HONG KONG: From spitting and booing to full-scale riots, Chinese fans loom as a potential public relations disaster for the Beijing Olympics.
Organisers have spent millions of dollars on “civilising” their notoriously unruly spectators, fearing a repeat of rowdy scenes that regularly mar football and basketball matches here.
“You cannot deny it – the difficult area in staging a civilised Olympics rests in the quality of the people,” senior Games organiser Zhang Faqiang told state media.
Leaving nothing to chance, officials have organised lessons in cheering, queuing and sportsmanship for home spectators, many of whom have little experience of such events.
But concern remains over possible flare-ups which would embarrass the hosts in front of a worldwide audience running into billions.
In June, angry fans turned on the national football team during their 1-0 defeat to Qatar, booing, hurling bottles and fighting in the latest of a series of unseemly incidents.
Back in 2004, hundreds of incensed supporters blockaded the Japanese team hotel in Beijing after their Asian Cup final victory over China, creating unwelcome headlines abroad.
Similar trouble erupted during this year’s East Asian Cup when the crowd jeered and threw rubbish at the Japanese team, who were also abused during the 2007 Women’s World Cup in China.
The chequered history prompted Japanese Prime Minister Yasuo Fukuda to urge Chinese fans, often resentful over Japan’s invasion of the 1930s and 1940s, not to boo Olympic athletes from his country.
“Many Chinese people may cheer only for Chinese athletes. That would be all right,” Fukuda said in May, according to Japanese media.
“But if they criticise opponent nations and do something like booing against them, it will provoke antipathy among people of these nations.”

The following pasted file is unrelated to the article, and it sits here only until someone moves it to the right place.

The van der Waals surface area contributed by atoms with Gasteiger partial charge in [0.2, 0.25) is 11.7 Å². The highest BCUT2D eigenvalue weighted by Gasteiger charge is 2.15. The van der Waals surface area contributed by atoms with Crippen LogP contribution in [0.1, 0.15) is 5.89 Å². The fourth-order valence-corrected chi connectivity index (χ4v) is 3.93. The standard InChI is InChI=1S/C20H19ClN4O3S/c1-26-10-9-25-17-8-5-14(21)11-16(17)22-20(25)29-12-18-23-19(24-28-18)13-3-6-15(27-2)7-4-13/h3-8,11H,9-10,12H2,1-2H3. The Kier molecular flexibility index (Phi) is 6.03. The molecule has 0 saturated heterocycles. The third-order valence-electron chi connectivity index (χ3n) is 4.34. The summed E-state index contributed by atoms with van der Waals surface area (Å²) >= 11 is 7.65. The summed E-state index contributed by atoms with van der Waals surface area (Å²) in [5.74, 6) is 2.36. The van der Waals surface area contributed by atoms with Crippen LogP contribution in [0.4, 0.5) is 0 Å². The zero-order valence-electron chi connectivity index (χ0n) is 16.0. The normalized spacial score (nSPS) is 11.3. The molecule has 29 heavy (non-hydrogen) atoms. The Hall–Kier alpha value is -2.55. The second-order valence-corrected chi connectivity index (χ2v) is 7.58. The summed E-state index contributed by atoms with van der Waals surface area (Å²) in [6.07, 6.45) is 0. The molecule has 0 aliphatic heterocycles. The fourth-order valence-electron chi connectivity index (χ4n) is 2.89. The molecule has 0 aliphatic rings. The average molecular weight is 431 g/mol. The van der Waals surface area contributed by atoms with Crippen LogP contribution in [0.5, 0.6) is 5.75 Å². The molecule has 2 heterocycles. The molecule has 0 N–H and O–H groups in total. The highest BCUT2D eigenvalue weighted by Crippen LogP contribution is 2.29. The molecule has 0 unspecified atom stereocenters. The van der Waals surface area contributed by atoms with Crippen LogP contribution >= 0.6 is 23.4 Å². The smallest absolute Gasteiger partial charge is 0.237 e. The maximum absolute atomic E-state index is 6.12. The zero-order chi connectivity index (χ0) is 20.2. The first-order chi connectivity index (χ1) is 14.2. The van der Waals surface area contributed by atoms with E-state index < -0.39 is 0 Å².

Crowd behaviour has even caused concern among Chinese Olympians, particularly after unsporting scenes at the ‘Bird’s Nest’ Olympic Stadium.
At an athletics event in May, fans ignored other competitors to focus almost exclusively on Liu Xiang, leaving the arena in droves after the star hurdler’s race was over.
“Some of them went to the stadium to watch Liu and some to see the stadium itself. But after Liu Xiang completed his performance a lot of them just left the stadium,” said table tennis legend Deng Yaping.
“Sometimes we Chinese pay disproportionate attention toward the gold-medal winners,” she added. “The essence of sports spirit deserves more respect.”
While China will use a massive security presence to keep violence in check, enforcing notions of sportsmanship and fair play is not so easy.
In a country with limited sporting culture, some spectators have little knowledge of what is and isn’t acceptable at major events.
Chinese fans regularly irritate players at the country’s growing number of top golf tournaments by talking loudly and snapping pictures during shots.
Visiting snooker players have similarly been startled by camera flashes, mobile ring-tones and even loud snoring coming from Chinese galleries.
“It was a circus,” complained one player after an event in Beijing.
In 2005, China’s basketball match against Puerto Rico erupted into chaos when fans hurled plastic bottles and yoghurt after a fight on-court, echoing scenes repeated regularly in the domestic league.
The concern is such that specialised coaches have been running daily courses for firms here teaching workers about behaviour during the Games, including how and when to cheer.
“We win, we cheer; you win, we boo – that’s not right,” said Zhai Yue, a veteran sports journalist, at one of the sessions.
Authorities have also been striving to improve public manners with a series of initiatives such as “Queuing Day,” “Seat-Giving Day” on public transport and anti-spitting and littering campaigns.
Channel News Asia